ILNews

Hearing didn't consider all statutory factors

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In a modification of physical custody case, the Indiana Court of Appeals remanded for further proceedings because the trial court was required to hear evidence on and consider all of the factors listed in Indiana Code Section 31-17-2.2-1(b).

In the case In the Matter of the Paternity of J.J., a child born out of wedlock by next friend, Garnet S. v. Wess A.J., No. 08A02-0903-JV-280, mother Garnet S. appealed the trial court modification of physical custody of daughter J.J. to father Wess A.J. after Garnet announced she was moving out of state with her husband.

Garnet had physical custody of J.J. and worked two jobs; Wess didn't pay the court-ordered child support, but he often watched J.J. while Garnet worked and provided clothes, diapers, and other necessities for his daughter. Wess didn't have a job and made money doing odd jobs. The trial court found Wess had parenting time for more than half the year in 2007 and 2008, and because he had been the de facto custodial parent it would be the same as a change of custody. It also found J.J. had a close relationship with her siblings, grandparents, and other relatives and moving to Georgia would have a significant impact upon those relationships.

The trial court modified custody by awarding joint custody to the parents, with Wess having primary physical custody and mother having parenting time.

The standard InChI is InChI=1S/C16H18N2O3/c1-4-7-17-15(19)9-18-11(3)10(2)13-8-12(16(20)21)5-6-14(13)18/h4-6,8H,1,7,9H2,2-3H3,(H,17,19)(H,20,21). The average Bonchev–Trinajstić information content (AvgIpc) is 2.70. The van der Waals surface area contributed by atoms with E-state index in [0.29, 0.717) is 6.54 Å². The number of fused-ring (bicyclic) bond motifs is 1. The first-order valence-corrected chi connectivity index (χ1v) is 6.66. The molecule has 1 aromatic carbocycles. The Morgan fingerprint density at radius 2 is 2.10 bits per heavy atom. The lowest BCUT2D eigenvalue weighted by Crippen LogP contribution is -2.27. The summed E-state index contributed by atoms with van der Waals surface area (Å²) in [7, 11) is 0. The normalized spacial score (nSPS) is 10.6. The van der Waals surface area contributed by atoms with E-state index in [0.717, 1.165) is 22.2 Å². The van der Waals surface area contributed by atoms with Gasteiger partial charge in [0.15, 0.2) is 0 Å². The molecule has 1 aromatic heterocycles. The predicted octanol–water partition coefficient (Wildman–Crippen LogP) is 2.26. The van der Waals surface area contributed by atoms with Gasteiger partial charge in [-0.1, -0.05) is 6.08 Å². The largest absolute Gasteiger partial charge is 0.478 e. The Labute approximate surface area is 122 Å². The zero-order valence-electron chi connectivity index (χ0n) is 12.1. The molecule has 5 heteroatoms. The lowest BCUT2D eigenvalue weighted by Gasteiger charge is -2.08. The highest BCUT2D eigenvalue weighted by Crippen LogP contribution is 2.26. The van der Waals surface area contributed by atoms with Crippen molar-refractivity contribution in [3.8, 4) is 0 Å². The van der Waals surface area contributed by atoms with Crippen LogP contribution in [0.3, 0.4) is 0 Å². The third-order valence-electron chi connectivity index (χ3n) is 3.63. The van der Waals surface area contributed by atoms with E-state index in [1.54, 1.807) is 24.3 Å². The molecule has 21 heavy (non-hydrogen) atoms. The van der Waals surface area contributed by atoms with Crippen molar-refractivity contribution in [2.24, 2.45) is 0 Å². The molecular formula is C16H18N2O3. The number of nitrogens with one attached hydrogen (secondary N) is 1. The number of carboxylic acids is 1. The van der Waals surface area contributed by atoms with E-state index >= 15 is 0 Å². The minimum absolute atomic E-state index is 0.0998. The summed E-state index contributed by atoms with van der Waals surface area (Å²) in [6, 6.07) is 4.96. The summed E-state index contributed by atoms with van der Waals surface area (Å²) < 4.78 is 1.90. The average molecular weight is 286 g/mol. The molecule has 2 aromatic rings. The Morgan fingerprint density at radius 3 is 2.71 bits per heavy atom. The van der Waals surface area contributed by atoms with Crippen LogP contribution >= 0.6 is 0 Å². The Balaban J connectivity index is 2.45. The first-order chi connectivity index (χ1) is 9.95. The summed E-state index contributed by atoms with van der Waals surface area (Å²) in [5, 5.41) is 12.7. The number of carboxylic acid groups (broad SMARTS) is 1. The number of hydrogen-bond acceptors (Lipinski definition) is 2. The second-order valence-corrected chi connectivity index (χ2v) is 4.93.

The Court of Appeals determined the trial court abused its discretion when it considered Wess a "de facto custodian" because there's no evidence he financially supported his daughter, wrote Judge Paul Mathias. The trial court may have been commenting on the relationship of Wess with his daughter, but the court should consider the specific circumstances surrounding that relationship. Wess was J.J.'s primary caregiver largely because he wasn't employed or paying child support and Garnet had to work multiple jobs to support their daughter. She was complying with the Indiana Parenting Time Guidelines by offering him first refusal to provide child care while working, wrote Judge Mathias.

"Mother should not be penalized for doing what she was obligated to do, especially when Father was not fulfilling all of his obligations. In short, the trial court should consider not only the existing relationship between Father and J.J. but also the circumstances giving rise to that relationship," he wrote.

Because the record in the instant case doesn't show the parties or trial court fully considered or took into account the requisite statutory factors listed in I.C. Section 31-17-2.2-1(b), the case was remanded with instructions to conduct another hearing on Wess' motion to modify custody and to hear evidence on each of the statutory factors. Absent any exigent circumstances, the court shall order the parties to maintain the status quo pending the outcome of a new hearing.

The appellate court also encouraged parties facing issues involving the custody of children to have an attorney help them with litigation. The parents in this case proceeded pro se during the custody hearing.